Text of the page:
Words from Walter…
You may not have noticed that I was “gone” for two weeks… fortunately, the site doesn’t seem to have suffered much. Technology allowed for some continued maintenance and the posting of your events at just a slightly slower pace than usual.Speaking of pace, an important part of this vacation was spent in the Lancaster Pennsylvania area—also called “Amish Country.” When we lived closer to the area, we spent a good deal of time visiting there. It was good to be back after a ten year absence.
We discovered the truth in the saying, “The more things change, the more they stay the same.” While there were some obvious changes to the area—it was equally obvious that many things have not changed. We have always avoided the heavily trafficked tourist areas and never shared the perspective that Amish folks are a tourist attraction. We’ve always thought of ourselves as their guests when visiting.
Shortly after arriving, we found ourselves a bit confused regarding the location of our hotel. I stopped at the Welcome Center and met “Tom” who began his affable help with “Well, the first thing ya gotta do is turn off your GPS.” His humorous advice actually became a running theme for our stay. The fact was I am familiar with the area. Yes, things have changed. But it didn’t take long to feel at home again once I turned off the GPS and started noticing my surroundings.
The irony didn’t escape me—technology has changed a lot over that ten year period. My Amish friends not so much so. Being among them provided an opportunity to consider how much technology has changed habits and life in general.
That, by the way, is something the Amish are particularly good at—they carefully consider adapting or not adapting technology based on how it will impact them as individuals, families and a community. We could learn a thing or two from them.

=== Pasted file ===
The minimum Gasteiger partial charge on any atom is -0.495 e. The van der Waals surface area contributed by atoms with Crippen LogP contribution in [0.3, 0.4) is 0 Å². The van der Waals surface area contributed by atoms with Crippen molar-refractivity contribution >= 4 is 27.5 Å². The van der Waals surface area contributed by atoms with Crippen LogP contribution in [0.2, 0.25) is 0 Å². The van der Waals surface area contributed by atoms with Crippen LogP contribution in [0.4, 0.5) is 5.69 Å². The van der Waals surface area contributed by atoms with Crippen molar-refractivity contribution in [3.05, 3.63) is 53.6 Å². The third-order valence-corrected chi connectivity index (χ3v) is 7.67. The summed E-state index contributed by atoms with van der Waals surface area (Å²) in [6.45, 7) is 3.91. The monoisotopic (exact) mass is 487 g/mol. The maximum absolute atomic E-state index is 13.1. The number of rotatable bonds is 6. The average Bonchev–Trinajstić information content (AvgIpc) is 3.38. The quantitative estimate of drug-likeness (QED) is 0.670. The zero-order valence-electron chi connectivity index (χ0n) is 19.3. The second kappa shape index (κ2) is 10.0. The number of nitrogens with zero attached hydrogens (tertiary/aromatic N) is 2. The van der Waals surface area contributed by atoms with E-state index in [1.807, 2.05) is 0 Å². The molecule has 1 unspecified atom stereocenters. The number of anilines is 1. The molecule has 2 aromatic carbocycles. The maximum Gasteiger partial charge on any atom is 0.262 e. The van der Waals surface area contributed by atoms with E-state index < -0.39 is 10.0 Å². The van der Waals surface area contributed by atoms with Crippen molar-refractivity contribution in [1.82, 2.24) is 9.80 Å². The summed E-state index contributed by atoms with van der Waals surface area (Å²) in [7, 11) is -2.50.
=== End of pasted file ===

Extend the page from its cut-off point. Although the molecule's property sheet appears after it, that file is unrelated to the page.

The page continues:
A GPS is no substitute for a sense of direction and map reading skills. My friend at the Welcome Center pointed out that some of the best places in the area don’t have GPS coordinates. He also understands that sometimes the journey is equal to the destination and encourages travellers to learn that lesson.
As most know, Old Order Amish still travel by horse and buggy. We passed and were passed by many and I didn’t see one GPS on a buggy dashboard, although I’m quite sure some of the horses are able to find their way home without much help from the driver. I would challenge Grangers with this question: are the Amish actually deprived of something that important? Or are we that much better off because we have them?
I believe that one of the catastrophes of this generation is the failure to use technology deliberately and selectively.
Consider this, from the Overseer’s charge during the Fifth Degree. (Every Patron) should also carefully observe and record all changes and accidents, helps and hindrances that attend each stage of growth. And when the experiment is completed, he should as carefully note all particulars pertaining to the results obtained. This will enable him to instruct others, and will suggest many valuable hints for future use.
Our forefathers were, of course, speaking of the farmer and his crops. Today’s farmer might record information using his or her smart phone, but the act of observing and recording change… thinking critically about the factors that affect “growth” and development… being aware of causes, correlations, and effects… these are no less important in the growth of technology than they are in the growth of crops. Should we grow soybeans? We can, but that doesn’t mean it’s a good choice. In the same way, that we can use technology doesn’t always mean we should.
Sometimes ya gotta turn off the GPS (smart phone, computer). There may come a day when the roster includes GPS coordinates for every Grange Hall, but it’s not here yet. That may not be a bad thing. In the meantime, engage your brain and enjoy the journey—just don’t give up the decisions of what turns you’re going to make and how far down the road you’ll travel.
(For a contrast between a nine year old Amish farmstand cashier and teen age restaurant server, read “Making Change.”)